Gym brand LA Fitness has suffered a torrid night in the social media-verse after adverse publicity surrounding unwanted membership contracts.
The group’s troubles began when a couple complained of being locked into a two year gym membership despite becoming pregnant, moving home and the husband being made redundant.
Refusing to back down however the gym pointed to their small print which stated that their policy was only to temporarily freeze contracts for pregnancies, with early contract termination only possible following a move more than 20 miles away or with a redundancy letter clearly stating that the member had been made redundant.
Commenting on the case Jonathan Hemus of Insignia Communications said: "When LA Fitness threatened to enforce its contract with a heavily pregnant woman who had fallen on hard times, it may have had the letter of the law on its side. But once the story became public, it was found guilty in the court of public opinion. LA Fitness is just the latest business to find out that protecting reputation means doing the right thing in the eyes of the outside world, not simply complying with regulations or the law.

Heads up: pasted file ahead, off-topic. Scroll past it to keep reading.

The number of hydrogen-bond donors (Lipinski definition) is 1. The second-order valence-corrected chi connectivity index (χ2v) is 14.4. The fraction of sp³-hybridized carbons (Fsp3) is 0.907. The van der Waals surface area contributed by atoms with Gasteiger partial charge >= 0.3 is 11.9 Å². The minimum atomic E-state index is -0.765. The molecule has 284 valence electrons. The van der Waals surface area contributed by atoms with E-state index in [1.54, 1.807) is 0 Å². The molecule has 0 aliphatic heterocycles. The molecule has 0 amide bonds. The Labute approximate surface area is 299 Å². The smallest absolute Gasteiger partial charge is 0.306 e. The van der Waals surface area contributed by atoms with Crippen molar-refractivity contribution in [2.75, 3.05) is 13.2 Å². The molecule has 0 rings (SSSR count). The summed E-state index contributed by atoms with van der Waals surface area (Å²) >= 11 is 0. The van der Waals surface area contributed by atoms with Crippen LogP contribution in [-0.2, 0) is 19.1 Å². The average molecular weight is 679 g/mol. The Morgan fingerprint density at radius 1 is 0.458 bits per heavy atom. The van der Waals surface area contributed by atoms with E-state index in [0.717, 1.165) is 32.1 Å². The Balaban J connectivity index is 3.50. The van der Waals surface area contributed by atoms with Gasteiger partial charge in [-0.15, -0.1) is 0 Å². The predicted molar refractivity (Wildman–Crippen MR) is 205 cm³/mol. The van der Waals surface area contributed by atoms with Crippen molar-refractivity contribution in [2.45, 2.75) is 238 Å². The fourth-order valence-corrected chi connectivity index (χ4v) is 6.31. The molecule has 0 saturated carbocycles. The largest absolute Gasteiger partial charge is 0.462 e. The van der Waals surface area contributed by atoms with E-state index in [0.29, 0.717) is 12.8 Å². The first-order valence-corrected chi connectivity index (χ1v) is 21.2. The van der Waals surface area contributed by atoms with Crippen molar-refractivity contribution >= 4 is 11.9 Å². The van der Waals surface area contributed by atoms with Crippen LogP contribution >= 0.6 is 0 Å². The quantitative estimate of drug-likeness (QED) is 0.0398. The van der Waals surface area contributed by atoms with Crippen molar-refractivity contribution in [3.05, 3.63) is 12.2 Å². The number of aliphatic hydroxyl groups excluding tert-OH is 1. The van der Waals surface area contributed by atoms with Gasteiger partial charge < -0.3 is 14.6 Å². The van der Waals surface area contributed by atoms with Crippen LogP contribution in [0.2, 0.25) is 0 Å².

The need to act in a way that seems right to external stakeholders is intensified these days due to the power of social media. Not so long ago, businesses could keep customer complaints under wraps and even a negative press report could be viewed as tomorrow’s fish and chip paper. Today, because of Twitter, Tripadvisor, Google and the like, perceived misbehaviour or under-performance by organisations is discussed publicly and forever logged online. And – as in the case of LA Fitness – campaigns can grow and exert influence much more quickly and powerfully than ever before.
The result of this new environment is that businesses need to act appropriately and ethically as a matter of course, and respond quickly and empathetically when they make a mistake. In this fast-paced and transparent world, the key for businesses is to control the crisis rather than letting the crisis control them. LA Fitness was slow to adopt this approach and as a consequence suffered more reputational damage than if it had done the right thing in the first place.
On their Twitter feed LA Fitness have now apologised for the incident, tweeting: “The communication breakdown has been most regrettable and we apologise for any distress this has caused." Adding: "At 3pm this afternoon we wrote to the couple informing them we had waived all outstanding fees.”